MGM Resorts Quietly Makes Its Vegas Hotels Non-Smoking
It’s a trend that’s flown largely under the radar, but MGM Resorts is quietly turning its Las Vegas resorts into non-smoking hotels. (For an update, skip to the bottom of this post.)
MGM Resorts operates what amounts to roughly half the major resorts on the Las Vegas Strip. Unbeknownst to many travelers, the majority of hotels in MGM Resorts’ portfolio no longer offer smoking rooms as an option.
The MGM Resorts hotels in Las Vegas that no longer offer smoking rooms are: Monte Carlo, New York-New York, Aria and Circus-Circus. (Update: Luxor stopped offering smoking rooms as of Jan. 1, 2016.)
Surprised? Us, too, and we know everything.
Other Las Vegas resorts in the MGM Resorts family have virtually no smoking rooms offered.
Update (4/19/16): The Mirage is now non-smoking, as is MGM Grand. Excalibur is also now completely non-smoking. Bellagio has just one smoking-friendly floor remaining.
While we haven’t been able to get official confirmation, it’s reasonable to assume all these hotels plan to move toward having a fully non-smoking room inventory in the very near future. In fact, an operator at one resort told us that’s the case.
From what we understand, non-smoking rooms also prohibit electronic cigarettes, what the kids call “vapors.”
It should be noted we’re talking only about hotel rooms here. All the hotels mentioned allow smoking in their casinos, because casino management mistakenly believes banning smoking would cause everyone to immediately stop gambling (don’t get us started).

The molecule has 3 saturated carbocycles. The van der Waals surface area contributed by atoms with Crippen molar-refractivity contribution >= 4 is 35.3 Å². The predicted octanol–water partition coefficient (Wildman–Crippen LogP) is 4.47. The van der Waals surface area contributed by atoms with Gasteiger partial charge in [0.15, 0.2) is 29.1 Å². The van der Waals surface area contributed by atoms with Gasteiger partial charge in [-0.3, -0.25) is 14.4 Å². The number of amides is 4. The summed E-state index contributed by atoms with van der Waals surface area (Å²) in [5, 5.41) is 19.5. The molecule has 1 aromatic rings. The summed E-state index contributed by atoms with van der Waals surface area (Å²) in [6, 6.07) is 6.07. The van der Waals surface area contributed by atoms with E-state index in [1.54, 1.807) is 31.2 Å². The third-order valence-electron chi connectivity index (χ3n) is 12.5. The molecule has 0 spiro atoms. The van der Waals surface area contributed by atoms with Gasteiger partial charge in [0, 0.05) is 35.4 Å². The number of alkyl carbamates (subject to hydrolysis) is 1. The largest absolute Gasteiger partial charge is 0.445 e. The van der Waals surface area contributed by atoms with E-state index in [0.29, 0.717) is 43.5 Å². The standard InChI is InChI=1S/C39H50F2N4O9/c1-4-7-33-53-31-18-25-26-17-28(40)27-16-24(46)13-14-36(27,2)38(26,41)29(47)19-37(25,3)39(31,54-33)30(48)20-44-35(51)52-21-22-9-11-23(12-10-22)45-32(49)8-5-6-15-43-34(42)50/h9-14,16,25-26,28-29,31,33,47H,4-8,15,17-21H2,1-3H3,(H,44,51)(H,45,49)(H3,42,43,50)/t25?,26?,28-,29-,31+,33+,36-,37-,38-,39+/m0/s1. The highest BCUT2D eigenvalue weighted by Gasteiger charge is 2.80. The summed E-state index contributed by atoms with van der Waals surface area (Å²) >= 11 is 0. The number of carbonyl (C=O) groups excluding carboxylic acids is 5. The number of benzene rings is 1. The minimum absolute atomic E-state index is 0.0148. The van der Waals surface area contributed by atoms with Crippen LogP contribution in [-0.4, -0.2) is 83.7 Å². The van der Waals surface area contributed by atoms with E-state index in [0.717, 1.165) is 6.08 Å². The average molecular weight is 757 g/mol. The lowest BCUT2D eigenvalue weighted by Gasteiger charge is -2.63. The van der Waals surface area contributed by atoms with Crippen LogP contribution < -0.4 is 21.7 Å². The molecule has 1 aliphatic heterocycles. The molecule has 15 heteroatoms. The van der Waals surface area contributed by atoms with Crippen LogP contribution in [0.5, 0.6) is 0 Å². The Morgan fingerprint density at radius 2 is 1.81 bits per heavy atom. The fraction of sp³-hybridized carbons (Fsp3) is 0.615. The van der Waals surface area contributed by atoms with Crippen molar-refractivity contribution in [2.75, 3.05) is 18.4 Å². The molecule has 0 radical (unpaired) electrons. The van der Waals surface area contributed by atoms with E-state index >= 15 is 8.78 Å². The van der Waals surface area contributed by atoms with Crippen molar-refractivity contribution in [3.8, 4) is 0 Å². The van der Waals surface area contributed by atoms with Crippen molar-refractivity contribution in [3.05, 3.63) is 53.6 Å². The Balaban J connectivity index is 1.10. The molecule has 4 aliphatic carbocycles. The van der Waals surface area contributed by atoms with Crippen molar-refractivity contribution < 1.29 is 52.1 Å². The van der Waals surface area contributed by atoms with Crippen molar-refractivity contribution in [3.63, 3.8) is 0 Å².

Aside from smoking in their casinos, guests at non-smoking hotels can also do their tumor-facilitating thing in designed smoking areas outside.
From what a company rep said, the non-smoking designation at MGM Resorts hotels doesn’t necessarily apply to suites. For example, while Aria doesn’t offer smoking-permissible rooms, its Aria Sky Suites remain smoking optional.
In case you were curious, guests who don’t abide by the non-smoking room designation get dinged with a $300 cleaning fee. Ouch. Oh, and hotels are getting wise to the “I brought in the butts from my car” scam, so don’t even bother.
So, what are we to make of this new and historic resort evolution?
First, this doesn’t appear to be a marketing decision. MGM Resorts isn’t talking about this change publicly as far as we know. The changes aren’t being kept secret, either. Reps at all the MGM Resorts hotels we called were forthright when asked about this subject.
Second, sorry smokers, but this news is fairly awesome. Smoking is one of the most disgusting things a person can do, surpassed only by French kissing a urinal cake at an asparagus convention. Make smoking less convenient, maybe people smoke less. Everybody wins.
Non-smoking rooms have always been a bit of a sham, anyway. Smoke, along with its associated chemicals, has been shown to travel from smoking rooms to non-smoking.
While this Las Vegas blog is not a hospitality expert, we’re willing to wager there’s a serious cost-saving or revenue-generating reason behind MGM Resorts converting its Las Vegas hotels to non-smoking destinations.